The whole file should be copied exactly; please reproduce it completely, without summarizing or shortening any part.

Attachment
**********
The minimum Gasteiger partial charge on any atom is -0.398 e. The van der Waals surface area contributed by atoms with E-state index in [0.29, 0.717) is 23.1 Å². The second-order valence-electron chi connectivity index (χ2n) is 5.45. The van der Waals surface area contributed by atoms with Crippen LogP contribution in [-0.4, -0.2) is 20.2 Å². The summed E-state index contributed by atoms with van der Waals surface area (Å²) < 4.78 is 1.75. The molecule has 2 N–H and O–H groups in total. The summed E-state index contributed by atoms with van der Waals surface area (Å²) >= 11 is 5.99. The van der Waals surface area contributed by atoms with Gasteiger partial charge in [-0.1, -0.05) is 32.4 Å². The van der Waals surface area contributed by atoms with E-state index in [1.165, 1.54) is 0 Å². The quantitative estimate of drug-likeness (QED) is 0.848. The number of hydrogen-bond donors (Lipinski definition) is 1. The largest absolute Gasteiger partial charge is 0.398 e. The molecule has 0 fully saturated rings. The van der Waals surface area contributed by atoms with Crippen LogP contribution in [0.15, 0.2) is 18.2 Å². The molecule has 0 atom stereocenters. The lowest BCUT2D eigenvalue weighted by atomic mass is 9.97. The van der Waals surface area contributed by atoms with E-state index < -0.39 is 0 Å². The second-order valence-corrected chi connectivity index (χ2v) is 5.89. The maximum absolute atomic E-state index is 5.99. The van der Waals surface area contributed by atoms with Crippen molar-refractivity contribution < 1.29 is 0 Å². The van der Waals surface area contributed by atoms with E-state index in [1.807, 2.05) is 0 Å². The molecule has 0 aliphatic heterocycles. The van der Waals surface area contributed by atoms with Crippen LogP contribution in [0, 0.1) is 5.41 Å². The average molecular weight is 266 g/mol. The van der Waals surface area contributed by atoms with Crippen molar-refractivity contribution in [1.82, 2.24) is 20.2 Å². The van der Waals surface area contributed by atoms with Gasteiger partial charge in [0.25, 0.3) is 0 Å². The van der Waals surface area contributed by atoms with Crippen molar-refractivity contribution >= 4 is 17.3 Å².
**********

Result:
The minimum Gasteiger partial charge on any atom is -0.398 e. The van der Waals surface area contributed by atoms with E-state index in [0.29, 0.717) is 23.1 Å². The second-order valence-electron chi connectivity index (χ2n) is 5.45. The van der Waals surface area contributed by atoms with Crippen LogP contribution in [-0.4, -0.2) is 20.2 Å². The summed E-state index contributed by atoms with van der Waals surface area (Å²) < 4.78 is 1.75. The molecule has 2 N–H and O–H groups in total. The summed E-state index contributed by atoms with van der Waals surface area (Å²) >= 11 is 5.99. The van der Waals surface area contributed by atoms with Gasteiger partial charge in [-0.1, -0.05) is 32.4 Å². The van der Waals surface area contributed by atoms with E-state index in [1.165, 1.54) is 0 Å². The quantitative estimate of drug-likeness (QED) is 0.848. The number of hydrogen-bond donors (Lipinski definition) is 1. The largest absolute Gasteiger partial charge is 0.398 e. The molecule has 0 fully saturated rings. The van der Waals surface area contributed by atoms with Crippen LogP contribution in [0.15, 0.2) is 18.2 Å². The molecule has 0 atom stereocenters. The lowest BCUT2D eigenvalue weighted by atomic mass is 9.97. The van der Waals surface area contributed by atoms with E-state index < -0.39 is 0 Å². The second-order valence-corrected chi connectivity index (χ2v) is 5.89. The maximum absolute atomic E-state index is 5.99. The van der Waals surface area contributed by atoms with Crippen molar-refractivity contribution < 1.29 is 0 Å². The van der Waals surface area contributed by atoms with E-state index in [1.807, 2.05) is 0 Å². The molecule has 0 aliphatic heterocycles. The van der Waals surface area contributed by atoms with Crippen LogP contribution in [0, 0.1) is 5.41 Å². The average molecular weight is 266 g/mol. The van der Waals surface area contributed by atoms with Crippen molar-refractivity contribution in [1.82, 2.24) is 20.2 Å². The van der Waals surface area contributed by atoms with Gasteiger partial charge in [0.25, 0.3) is 0 Å². The van der Waals surface area contributed by atoms with Crippen molar-refractivity contribution >= 4 is 17.3 Å².